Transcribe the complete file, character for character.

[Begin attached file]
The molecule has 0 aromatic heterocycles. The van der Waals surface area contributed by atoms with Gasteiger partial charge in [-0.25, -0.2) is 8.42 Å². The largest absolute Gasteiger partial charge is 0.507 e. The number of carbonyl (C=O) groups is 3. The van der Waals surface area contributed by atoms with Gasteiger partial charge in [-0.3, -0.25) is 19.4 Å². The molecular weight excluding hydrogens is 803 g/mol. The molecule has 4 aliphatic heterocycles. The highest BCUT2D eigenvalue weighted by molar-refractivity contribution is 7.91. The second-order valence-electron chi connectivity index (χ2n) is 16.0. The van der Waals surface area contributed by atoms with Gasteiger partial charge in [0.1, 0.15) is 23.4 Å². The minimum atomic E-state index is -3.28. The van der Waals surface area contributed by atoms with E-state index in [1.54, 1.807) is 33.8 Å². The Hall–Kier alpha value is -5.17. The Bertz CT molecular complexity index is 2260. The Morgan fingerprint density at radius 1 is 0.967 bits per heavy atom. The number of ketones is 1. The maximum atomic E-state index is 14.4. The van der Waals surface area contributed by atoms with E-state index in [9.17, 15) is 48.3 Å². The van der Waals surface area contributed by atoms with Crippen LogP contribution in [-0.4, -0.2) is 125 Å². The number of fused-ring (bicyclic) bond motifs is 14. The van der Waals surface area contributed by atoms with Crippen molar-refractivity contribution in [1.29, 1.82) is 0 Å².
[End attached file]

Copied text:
The molecule has 0 aromatic heterocycles. The van der Waals surface area contributed by atoms with Gasteiger partial charge in [-0.25, -0.2) is 8.42 Å². The largest absolute Gasteiger partial charge is 0.507 e. The number of carbonyl (C=O) groups is 3. The van der Waals surface area contributed by atoms with Gasteiger partial charge in [-0.3, -0.25) is 19.4 Å². The molecular weight excluding hydrogens is 803 g/mol. The molecule has 4 aliphatic heterocycles. The highest BCUT2D eigenvalue weighted by molar-refractivity contribution is 7.91. The second-order valence-electron chi connectivity index (χ2n) is 16.0. The van der Waals surface area contributed by atoms with Gasteiger partial charge in [0.1, 0.15) is 23.4 Å². The minimum atomic E-state index is -3.28. The van der Waals surface area contributed by atoms with E-state index in [1.54, 1.807) is 33.8 Å². The Hall–Kier alpha value is -5.17. The Bertz CT molecular complexity index is 2260. The Morgan fingerprint density at radius 1 is 0.967 bits per heavy atom. The number of ketones is 1. The maximum atomic E-state index is 14.4. The van der Waals surface area contributed by atoms with E-state index in [9.17, 15) is 48.3 Å². The van der Waals surface area contributed by atoms with Crippen LogP contribution in [-0.4, -0.2) is 125 Å². The number of fused-ring (bicyclic) bond motifs is 14. The van der Waals surface area contributed by atoms with Crippen molar-refractivity contribution in [1.29, 1.82) is 0 Å².